Dec 30, 2016

Into the Pages: Tome Leconet


There's a magic to getting lost in the pages of a great, vivid book, but how much more magical it is when you can turn around and get lost in the very area described in the vivid book. One of the beauties of living in the heart of Paris is that it's referenced so often in literature. Recently, I find myself loving All the Light We Cannot See, by Anthony Doerr, then walking around wide-eyed in the setting described and feel, just for a moment, like I get to live inside the pages.

The Jardin des Plantes, just around the corner from me and a place I frequently take walks, features prominently in the book. When the author describes the buildings, flowers, museums, and walking paths of the gardens, I can picture them clearly in my mind's eye. And then, I can go outside and just take pictures of them.

I am walking with Gigi the other direction in our neighborhood to go shopping and stop to contemplate this street sign. At first, I can't figure out why it's so familiar. Then it clicks: I'm reading about this very street, right now, in the book. The protagonist lives on this block, and walks over to the Jardin des Plantes from here, which would take her pretty much right by my apartment. The street is very  much how it's described in the book, except that there's not the cheese and grocery shops described, and there a couple slightly modern buildings that probably replaced one of the buildings that would have been there in the 1940s, when most of the story takes place.

Gigi, another huge reader in our family, discovered this joy on our trip to Guernsey, when she was reading the Guernsey Literary and Potato Peel Pie Society.

In the book, they talk about a small chapel, made entirely of mosaic tiles. We were at this chapel and had to wait about 15 minutes for a taxi. While we were waiting, Gigi picked up her book to read and happened upon the very passage that described the chapel. She found this such an incredible, delightful coincidence. You'll notice she pronounces the word "mosaic" like a French person, having possibly never (or rarely) heard it said in English.


It's a magical place, made more magical by reading about it -- while she's actually there. Having the connection between the printed page and the physical place makes the story come to life, almost literally.

And this is true not just for books, but for movies, too. We just watched The Hundred Foot Journey, during which the film's protaganist stops to take a photo in this spot, which we considered our front yard for the 4 years we lived on Ile St. Louis.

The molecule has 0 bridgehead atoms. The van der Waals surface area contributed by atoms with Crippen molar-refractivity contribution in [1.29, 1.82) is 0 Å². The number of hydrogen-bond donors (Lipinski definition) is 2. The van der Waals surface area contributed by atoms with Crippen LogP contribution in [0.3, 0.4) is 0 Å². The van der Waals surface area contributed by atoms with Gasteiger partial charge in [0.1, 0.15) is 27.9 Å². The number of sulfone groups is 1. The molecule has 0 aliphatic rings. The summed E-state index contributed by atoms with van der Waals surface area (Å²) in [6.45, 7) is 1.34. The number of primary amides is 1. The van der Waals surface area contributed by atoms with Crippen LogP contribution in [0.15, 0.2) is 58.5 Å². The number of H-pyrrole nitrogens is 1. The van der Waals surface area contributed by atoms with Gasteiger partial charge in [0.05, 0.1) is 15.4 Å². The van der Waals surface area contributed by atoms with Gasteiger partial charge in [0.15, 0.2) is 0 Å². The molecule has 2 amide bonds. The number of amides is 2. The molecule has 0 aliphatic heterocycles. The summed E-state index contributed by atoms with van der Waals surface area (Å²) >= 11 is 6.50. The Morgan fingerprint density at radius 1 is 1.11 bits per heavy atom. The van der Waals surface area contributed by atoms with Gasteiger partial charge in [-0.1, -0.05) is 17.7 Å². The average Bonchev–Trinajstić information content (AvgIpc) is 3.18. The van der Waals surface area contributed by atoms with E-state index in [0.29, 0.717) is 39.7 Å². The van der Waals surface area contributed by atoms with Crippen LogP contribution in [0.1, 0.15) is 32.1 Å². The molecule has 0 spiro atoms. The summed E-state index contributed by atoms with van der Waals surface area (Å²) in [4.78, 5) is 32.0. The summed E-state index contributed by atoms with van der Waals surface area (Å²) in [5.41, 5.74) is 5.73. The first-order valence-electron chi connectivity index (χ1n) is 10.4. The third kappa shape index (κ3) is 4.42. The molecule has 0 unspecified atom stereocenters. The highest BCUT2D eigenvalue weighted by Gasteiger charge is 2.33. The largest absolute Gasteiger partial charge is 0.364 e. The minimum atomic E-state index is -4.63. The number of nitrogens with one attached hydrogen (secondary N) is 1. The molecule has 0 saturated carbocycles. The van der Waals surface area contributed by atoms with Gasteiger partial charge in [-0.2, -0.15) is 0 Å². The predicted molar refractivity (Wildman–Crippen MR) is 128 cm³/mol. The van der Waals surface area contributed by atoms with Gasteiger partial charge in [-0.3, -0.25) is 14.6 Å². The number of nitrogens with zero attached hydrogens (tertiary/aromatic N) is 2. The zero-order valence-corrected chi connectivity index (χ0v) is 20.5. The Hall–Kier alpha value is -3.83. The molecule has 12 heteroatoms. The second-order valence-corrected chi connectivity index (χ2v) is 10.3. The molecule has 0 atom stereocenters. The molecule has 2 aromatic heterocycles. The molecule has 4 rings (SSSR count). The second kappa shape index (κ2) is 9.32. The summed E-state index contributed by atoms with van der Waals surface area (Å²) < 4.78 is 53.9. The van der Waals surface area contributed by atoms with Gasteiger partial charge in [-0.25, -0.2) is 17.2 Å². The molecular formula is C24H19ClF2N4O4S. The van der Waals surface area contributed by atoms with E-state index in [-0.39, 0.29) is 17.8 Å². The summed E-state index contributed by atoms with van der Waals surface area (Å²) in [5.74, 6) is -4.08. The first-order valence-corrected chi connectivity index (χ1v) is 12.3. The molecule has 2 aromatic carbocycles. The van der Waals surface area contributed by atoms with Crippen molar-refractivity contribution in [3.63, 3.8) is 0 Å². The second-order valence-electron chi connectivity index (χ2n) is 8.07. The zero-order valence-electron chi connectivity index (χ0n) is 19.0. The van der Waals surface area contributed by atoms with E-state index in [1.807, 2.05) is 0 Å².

One of the funny things about being so intimately familiar with a place described in pages or on film is that you really feel it deeply when they get it right, but you feel it even deeper when they get it wrong. In the film, a group stands on this bridge to watch the Bastille Day fireworks.

But they are facing the wrong direction in the film. To see Paris' Bastille Day fireworks from here, you'd have to be facing the same direction as Pippa is, towards Notre Dame to see the fireworks at the Eiffel Tower which stands far beyond. Even then, because of the angle, you could not stand on this particular bridge -- between the Left Bank and the islands -- and see them. You'd have to go over to the Right Bank and walk further west so that Notre Dame is behind you, and the Eiffel Tower in front of you. I know this, indisputably, because I've made that walk to watch those fireworks several times.

The film Midnight in Paris is about the magic of Paris and being transported through time. Well, standing here on the steps where filming took place (in the 5th arrondissement, at the St. Etienne du Mont church), it feels like we're not just transcending the magic of time but also the 4th wall between the story and real life.

THE CHEESE: Tome Leconet

The farmer at the stand where I taste this cheese seems kind of crabby. Perhaps he's having a bad day. Perhaps he needs a break from selling cheeses and just to go read a good book somewhere in a big fluffy chair with a nice cup of tea. I only get from him the basics: Tome Leconet is a raw goats' milk cheese -- a farmhouse cheese made with organic milk. It comes from a family farm, the Leconet Farm, in the village of Saint-Julien-aux-Bois, in the department of Corrèze, in the region of Nouvelle-Aquitaine

The outside is a bit scary and looks something like a fuzzy cow costume. Which is funny, because it's a goat cheese. And, in fact, it's not very scary tasting at all. It doesn't have a strong gamey flavor, but rather a mild, lightly herby flavor and a dry, almost crumbly texture.


A "tome" in English is, of course, a hefty book. In French, it is just another way of spelling a wheel of cheese. So for a story about stories, a posting about tomes, I wanted a "tome". Which tome though? How about one that sounds like the word "connaît " which means to "know something, to be very familiar with it." It's an especially magical moment of enjoying a tome when I am closely familiar with the setting of the book I'm reading. I highly recommend you all come live in my apartment, in my neighborhood, and read All the Light We Cannot See while you're here. It wouldn't be bad accompanied by this cheese.


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